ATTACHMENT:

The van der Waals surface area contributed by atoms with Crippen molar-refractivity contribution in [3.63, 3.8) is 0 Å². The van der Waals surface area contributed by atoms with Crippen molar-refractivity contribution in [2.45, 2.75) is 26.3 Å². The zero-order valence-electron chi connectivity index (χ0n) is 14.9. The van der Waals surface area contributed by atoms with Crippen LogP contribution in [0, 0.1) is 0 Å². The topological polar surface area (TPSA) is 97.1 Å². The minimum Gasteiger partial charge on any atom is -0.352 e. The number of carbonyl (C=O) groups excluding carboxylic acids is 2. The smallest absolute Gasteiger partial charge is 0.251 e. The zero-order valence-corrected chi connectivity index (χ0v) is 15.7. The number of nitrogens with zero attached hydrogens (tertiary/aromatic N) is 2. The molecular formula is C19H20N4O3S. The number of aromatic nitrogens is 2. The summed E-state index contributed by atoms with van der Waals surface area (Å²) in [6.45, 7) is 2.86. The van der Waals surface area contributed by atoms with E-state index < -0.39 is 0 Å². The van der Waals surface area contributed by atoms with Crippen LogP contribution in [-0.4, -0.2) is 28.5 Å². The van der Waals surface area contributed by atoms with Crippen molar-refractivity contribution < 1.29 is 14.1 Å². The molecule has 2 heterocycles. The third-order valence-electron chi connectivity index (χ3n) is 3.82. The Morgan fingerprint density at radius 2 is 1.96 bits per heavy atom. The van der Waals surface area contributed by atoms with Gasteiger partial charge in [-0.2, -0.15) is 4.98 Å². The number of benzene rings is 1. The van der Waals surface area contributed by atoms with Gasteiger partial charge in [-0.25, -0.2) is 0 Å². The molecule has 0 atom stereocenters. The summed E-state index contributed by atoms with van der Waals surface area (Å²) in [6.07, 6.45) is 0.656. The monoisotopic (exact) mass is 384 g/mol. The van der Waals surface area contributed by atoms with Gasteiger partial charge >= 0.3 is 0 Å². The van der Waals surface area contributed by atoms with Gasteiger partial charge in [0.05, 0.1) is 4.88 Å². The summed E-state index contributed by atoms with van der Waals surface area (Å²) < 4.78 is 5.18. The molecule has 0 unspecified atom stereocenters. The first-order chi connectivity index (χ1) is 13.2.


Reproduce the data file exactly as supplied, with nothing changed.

The van der Waals surface area contributed by atoms with Crippen molar-refractivity contribution in [3.63, 3.8) is 0 Å². The van der Waals surface area contributed by atoms with Crippen molar-refractivity contribution in [2.45, 2.75) is 26.3 Å². The zero-order valence-electron chi connectivity index (χ0n) is 14.9. The van der Waals surface area contributed by atoms with Crippen LogP contribution in [0, 0.1) is 0 Å². The topological polar surface area (TPSA) is 97.1 Å². The minimum Gasteiger partial charge on any atom is -0.352 e. The number of carbonyl (C=O) groups excluding carboxylic acids is 2. The smallest absolute Gasteiger partial charge is 0.251 e. The zero-order valence-corrected chi connectivity index (χ0v) is 15.7. The number of nitrogens with zero attached hydrogens (tertiary/aromatic N) is 2. The molecular formula is C19H20N4O3S. The number of aromatic nitrogens is 2. The summed E-state index contributed by atoms with van der Waals surface area (Å²) in [6.45, 7) is 2.86. The van der Waals surface area contributed by atoms with E-state index < -0.39 is 0 Å². The van der Waals surface area contributed by atoms with Crippen LogP contribution in [-0.4, -0.2) is 28.5 Å². The van der Waals surface area contributed by atoms with Crippen molar-refractivity contribution < 1.29 is 14.1 Å². The molecule has 2 heterocycles. The third-order valence-electron chi connectivity index (χ3n) is 3.82. The Morgan fingerprint density at radius 2 is 1.96 bits per heavy atom. The van der Waals surface area contributed by atoms with Gasteiger partial charge in [-0.2, -0.15) is 4.98 Å². The number of benzene rings is 1. The van der Waals surface area contributed by atoms with Gasteiger partial charge in [-0.25, -0.2) is 0 Å². The molecule has 0 atom stereocenters. The summed E-state index contributed by atoms with van der Waals surface area (Å²) in [6.07, 6.45) is 0.656. The monoisotopic (exact) mass is 384 g/mol. The van der Waals surface area contributed by atoms with Gasteiger partial charge >= 0.3 is 0 Å². The van der Waals surface area contributed by atoms with Gasteiger partial charge in [0.05, 0.1) is 4.88 Å². The summed E-state index contributed by atoms with van der Waals surface area (Å²) < 4.78 is 5.18. The molecule has 0 unspecified atom stereocenters. The first-order chi connectivity index (χ1) is 13.2.